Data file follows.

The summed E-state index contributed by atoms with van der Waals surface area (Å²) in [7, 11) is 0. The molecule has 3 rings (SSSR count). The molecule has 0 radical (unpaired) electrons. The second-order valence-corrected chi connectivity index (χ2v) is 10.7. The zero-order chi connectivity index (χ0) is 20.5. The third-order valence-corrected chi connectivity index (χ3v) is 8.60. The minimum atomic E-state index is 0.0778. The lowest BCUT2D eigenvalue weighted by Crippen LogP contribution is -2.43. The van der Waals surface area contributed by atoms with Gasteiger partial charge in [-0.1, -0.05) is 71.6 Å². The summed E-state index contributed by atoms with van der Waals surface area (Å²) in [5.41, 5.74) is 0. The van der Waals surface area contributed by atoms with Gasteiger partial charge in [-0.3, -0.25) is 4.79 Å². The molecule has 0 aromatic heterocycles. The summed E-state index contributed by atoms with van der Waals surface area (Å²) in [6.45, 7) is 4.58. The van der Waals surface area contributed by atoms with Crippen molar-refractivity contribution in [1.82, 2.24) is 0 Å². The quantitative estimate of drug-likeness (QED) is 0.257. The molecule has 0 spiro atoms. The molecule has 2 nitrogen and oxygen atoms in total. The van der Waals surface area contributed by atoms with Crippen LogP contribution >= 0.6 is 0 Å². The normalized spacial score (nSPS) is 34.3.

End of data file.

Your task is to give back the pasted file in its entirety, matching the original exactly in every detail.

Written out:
The summed E-state index contributed by atoms with van der Waals surface area (Å²) in [7, 11) is 0. The molecule has 3 rings (SSSR count). The molecule has 0 radical (unpaired) electrons. The second-order valence-corrected chi connectivity index (χ2v) is 10.7. The zero-order chi connectivity index (χ0) is 20.5. The third-order valence-corrected chi connectivity index (χ3v) is 8.60. The minimum atomic E-state index is 0.0778. The lowest BCUT2D eigenvalue weighted by Crippen LogP contribution is -2.43. The van der Waals surface area contributed by atoms with Gasteiger partial charge in [-0.1, -0.05) is 71.6 Å². The summed E-state index contributed by atoms with van der Waals surface area (Å²) in [5.41, 5.74) is 0. The van der Waals surface area contributed by atoms with Gasteiger partial charge in [-0.3, -0.25) is 4.79 Å². The molecule has 0 aromatic heterocycles. The summed E-state index contributed by atoms with van der Waals surface area (Å²) in [6.45, 7) is 4.58. The van der Waals surface area contributed by atoms with Crippen molar-refractivity contribution in [1.82, 2.24) is 0 Å². The quantitative estimate of drug-likeness (QED) is 0.257. The molecule has 0 spiro atoms. The molecule has 2 nitrogen and oxygen atoms in total. The van der Waals surface area contributed by atoms with Crippen LogP contribution >= 0.6 is 0 Å². The normalized spacial score (nSPS) is 34.3.